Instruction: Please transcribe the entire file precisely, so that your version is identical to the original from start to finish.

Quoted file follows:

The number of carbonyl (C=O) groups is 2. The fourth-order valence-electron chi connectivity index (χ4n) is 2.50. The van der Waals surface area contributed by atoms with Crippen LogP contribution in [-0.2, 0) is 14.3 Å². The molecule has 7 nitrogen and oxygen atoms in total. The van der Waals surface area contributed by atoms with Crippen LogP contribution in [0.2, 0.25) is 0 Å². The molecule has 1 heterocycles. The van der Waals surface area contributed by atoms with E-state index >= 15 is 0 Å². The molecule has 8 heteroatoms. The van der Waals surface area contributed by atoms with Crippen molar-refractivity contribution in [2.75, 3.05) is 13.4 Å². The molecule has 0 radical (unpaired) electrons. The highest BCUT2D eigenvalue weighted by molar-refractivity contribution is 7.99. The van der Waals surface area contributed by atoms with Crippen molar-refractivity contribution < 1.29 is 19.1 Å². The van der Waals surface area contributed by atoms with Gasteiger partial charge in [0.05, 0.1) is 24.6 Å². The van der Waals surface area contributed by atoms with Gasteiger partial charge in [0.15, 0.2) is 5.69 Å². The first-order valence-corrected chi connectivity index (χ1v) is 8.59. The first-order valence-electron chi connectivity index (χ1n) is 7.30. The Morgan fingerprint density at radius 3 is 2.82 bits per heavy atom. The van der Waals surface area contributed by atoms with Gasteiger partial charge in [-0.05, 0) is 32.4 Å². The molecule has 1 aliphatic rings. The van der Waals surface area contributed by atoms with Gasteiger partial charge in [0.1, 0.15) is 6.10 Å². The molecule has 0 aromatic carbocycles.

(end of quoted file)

The number of carbonyl (C=O) groups is 2. The fourth-order valence-electron chi connectivity index (χ4n) is 2.50. The van der Waals surface area contributed by atoms with Crippen LogP contribution in [-0.2, 0) is 14.3 Å². The molecule has 7 nitrogen and oxygen atoms in total. The van der Waals surface area contributed by atoms with Crippen LogP contribution in [0.2, 0.25) is 0 Å². The molecule has 1 heterocycles. The van der Waals surface area contributed by atoms with E-state index >= 15 is 0 Å². The molecule has 8 heteroatoms. The van der Waals surface area contributed by atoms with Crippen molar-refractivity contribution in [2.75, 3.05) is 13.4 Å². The molecule has 0 radical (unpaired) electrons. The highest BCUT2D eigenvalue weighted by molar-refractivity contribution is 7.99. The van der Waals surface area contributed by atoms with Crippen molar-refractivity contribution < 1.29 is 19.1 Å². The van der Waals surface area contributed by atoms with Gasteiger partial charge in [0.05, 0.1) is 24.6 Å². The van der Waals surface area contributed by atoms with Gasteiger partial charge in [0.15, 0.2) is 5.69 Å². The first-order valence-corrected chi connectivity index (χ1v) is 8.59. The first-order valence-electron chi connectivity index (χ1n) is 7.30. The Morgan fingerprint density at radius 3 is 2.82 bits per heavy atom. The van der Waals surface area contributed by atoms with Gasteiger partial charge in [-0.05, 0) is 32.4 Å². The molecule has 1 aliphatic rings. The van der Waals surface area contributed by atoms with Gasteiger partial charge in [0.1, 0.15) is 6.10 Å². The molecule has 0 aromatic carbocycles.